M-NL, I haven't thought of that, and I suppose that it is feasible. America has many foreign train factories in the US to comply with "Made in USA" regulations for such projects. In that case, JR definitely has a lead, although I have a feeling since there are also several European companies with US holdings, CHSR will very likely try to run both European AND Japanese trains instead of going for a pure system.
If they choose to go with the Japense I hope they stick with international or "european" standards like taiwan. I think that pays of longtorm since you are more flexible (bigger tunnel=smaller train nose, tracks bidirectional etc.)
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Old November 10th, 2012, 05:17 PM   #3678
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Quote:
Originally Posted by G5man View Post
Not exactly, the House is still majority Republican. Unless you can convince some to cross the aisle, that will not happen. Realistically, a Transportation Bill would have to have some sort of hidden rider in it to get it past the House.
Also, the financial situation of the USA's federal and many state governments is such that there is no way any of that will be paid for for a long time to come. The federal situation is nearly proportionally on the scale of Greece - with spending on social 'entitlement' programs going through the roof and much, much more on the way.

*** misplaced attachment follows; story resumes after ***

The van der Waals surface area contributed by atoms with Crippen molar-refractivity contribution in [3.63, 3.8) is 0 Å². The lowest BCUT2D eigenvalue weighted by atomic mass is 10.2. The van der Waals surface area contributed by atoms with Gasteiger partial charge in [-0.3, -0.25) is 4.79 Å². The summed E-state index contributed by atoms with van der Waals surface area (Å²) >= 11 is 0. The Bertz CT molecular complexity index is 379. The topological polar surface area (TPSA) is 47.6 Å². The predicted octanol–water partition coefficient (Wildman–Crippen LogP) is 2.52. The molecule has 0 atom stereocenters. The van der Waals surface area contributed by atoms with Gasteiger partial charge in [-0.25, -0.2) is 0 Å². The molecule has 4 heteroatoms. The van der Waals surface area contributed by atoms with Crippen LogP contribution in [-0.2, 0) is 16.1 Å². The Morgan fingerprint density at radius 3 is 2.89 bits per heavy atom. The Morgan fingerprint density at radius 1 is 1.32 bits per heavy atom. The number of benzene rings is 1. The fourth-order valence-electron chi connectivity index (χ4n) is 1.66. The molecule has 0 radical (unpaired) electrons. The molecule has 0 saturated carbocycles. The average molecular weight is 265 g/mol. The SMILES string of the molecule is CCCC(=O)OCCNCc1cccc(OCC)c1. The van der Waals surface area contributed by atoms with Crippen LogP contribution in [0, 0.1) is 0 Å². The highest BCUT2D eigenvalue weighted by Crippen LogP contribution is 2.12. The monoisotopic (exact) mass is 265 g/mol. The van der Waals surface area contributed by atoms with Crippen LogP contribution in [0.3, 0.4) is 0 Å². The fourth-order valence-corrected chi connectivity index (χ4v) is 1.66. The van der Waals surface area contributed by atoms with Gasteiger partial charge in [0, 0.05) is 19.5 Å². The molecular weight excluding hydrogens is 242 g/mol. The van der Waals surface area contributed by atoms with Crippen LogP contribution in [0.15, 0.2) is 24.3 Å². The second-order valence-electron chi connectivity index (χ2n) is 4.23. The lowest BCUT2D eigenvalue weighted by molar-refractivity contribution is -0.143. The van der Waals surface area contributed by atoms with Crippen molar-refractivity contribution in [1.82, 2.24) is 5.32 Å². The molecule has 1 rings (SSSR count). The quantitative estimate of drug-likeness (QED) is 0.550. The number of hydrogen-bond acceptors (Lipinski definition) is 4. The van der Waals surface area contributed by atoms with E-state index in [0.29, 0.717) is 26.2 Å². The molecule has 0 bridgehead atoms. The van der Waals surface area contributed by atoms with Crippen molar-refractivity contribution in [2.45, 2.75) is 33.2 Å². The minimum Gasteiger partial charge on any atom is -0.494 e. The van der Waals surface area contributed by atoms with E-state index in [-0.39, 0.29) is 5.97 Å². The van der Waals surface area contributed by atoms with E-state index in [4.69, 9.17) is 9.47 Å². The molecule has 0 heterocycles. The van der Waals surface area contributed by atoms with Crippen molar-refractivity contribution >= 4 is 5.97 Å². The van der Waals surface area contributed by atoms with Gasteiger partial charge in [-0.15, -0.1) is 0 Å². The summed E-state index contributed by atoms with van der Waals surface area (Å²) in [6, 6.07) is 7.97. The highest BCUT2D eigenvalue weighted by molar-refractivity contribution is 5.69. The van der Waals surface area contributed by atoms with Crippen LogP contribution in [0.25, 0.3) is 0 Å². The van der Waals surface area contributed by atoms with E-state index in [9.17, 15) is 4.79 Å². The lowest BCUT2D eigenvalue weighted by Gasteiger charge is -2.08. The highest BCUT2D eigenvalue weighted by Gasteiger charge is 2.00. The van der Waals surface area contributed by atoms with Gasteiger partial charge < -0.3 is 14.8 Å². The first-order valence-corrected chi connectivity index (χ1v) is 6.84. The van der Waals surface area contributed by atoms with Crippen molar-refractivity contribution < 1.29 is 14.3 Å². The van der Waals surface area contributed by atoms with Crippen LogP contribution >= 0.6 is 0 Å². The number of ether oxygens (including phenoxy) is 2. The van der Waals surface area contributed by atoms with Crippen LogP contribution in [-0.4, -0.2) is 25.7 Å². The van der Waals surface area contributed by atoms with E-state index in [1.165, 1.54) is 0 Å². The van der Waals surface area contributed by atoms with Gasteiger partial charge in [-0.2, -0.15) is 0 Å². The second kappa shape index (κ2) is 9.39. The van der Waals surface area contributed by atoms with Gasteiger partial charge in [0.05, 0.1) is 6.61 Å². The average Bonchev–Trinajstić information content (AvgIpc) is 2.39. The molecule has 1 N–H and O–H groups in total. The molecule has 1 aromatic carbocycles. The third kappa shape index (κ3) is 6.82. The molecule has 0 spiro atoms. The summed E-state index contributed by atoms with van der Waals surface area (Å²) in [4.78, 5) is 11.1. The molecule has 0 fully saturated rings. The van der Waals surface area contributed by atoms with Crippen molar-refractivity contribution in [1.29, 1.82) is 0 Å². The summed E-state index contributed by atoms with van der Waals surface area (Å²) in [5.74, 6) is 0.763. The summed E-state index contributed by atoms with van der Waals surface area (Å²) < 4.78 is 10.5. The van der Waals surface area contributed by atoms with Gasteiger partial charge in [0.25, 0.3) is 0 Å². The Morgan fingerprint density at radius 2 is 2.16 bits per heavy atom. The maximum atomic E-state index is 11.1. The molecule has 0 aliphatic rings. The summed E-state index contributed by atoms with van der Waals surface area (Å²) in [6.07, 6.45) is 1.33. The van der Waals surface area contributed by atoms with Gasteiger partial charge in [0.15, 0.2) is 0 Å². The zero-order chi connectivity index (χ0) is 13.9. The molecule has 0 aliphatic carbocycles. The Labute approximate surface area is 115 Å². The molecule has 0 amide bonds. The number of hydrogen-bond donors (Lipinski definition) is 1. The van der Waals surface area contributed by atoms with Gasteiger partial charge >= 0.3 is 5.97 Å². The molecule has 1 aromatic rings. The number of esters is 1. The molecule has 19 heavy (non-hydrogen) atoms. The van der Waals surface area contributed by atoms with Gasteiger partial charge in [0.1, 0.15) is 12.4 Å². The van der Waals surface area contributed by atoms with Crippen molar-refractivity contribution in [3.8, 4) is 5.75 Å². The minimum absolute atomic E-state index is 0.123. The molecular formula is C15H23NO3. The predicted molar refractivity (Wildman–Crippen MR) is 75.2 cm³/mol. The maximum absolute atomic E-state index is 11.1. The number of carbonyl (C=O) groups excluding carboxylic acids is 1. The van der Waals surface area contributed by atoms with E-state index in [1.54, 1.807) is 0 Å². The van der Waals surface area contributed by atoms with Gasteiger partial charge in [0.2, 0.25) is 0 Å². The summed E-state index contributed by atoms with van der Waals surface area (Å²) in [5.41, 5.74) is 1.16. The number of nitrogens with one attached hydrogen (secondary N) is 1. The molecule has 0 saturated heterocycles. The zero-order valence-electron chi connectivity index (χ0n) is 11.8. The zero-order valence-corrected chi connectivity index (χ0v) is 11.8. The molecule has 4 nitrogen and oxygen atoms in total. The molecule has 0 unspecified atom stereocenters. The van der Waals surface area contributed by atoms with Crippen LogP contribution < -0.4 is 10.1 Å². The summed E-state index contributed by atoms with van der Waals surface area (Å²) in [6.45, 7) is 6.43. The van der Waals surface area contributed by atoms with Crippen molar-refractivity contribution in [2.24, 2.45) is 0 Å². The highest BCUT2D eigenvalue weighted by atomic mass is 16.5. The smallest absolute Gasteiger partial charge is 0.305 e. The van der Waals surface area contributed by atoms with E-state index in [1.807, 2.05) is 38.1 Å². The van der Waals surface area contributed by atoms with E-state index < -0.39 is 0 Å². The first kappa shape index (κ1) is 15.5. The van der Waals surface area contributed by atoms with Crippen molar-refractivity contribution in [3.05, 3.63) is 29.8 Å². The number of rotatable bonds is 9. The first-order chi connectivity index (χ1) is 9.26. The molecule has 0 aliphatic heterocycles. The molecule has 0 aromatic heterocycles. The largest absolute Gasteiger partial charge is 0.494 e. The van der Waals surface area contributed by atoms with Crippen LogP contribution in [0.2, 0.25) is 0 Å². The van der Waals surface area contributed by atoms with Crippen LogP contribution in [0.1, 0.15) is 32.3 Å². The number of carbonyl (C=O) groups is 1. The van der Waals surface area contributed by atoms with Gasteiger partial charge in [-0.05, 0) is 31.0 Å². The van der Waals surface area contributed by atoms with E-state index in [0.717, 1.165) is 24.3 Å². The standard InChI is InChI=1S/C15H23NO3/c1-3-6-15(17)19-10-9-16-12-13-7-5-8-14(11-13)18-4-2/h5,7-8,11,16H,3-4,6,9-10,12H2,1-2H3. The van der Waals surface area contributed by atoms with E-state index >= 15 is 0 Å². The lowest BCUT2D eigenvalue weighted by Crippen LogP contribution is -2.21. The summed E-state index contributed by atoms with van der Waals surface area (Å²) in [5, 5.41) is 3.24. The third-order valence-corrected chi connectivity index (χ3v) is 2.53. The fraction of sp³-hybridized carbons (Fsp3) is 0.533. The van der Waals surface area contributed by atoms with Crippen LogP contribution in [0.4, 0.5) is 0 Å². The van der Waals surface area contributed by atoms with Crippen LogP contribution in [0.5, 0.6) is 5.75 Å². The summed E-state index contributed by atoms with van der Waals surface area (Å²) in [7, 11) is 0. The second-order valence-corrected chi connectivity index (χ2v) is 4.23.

And then there is this anti-energy orgy that is just beginning at the EPA (Environmental Protection Agency) that will make it very expensive, if not impossible, to power whatever might be built.



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Old November 10th, 2012, 07:51 PM   #3679
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I just hope that the global anti-nuclear surge doesn't spread here; it's the last thing we need....

But frankly, I think it would totally justifiable to do this entire project using pure deficit spending. An economy California's size shouldn't be panicking over spending ~100 billion over 2-3 decades; that's a tiny percentage of the state's GDP. Especially considering that California has been a net giver to federal tax revenue for a good while now.

Never even mind the federal debt situation. That is not actually a problem. But I don't want to start that discussion again. Just my two cents.
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Old November 11th, 2012, 05:05 PM   #3680
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I heard that work will begin sometime in the next year.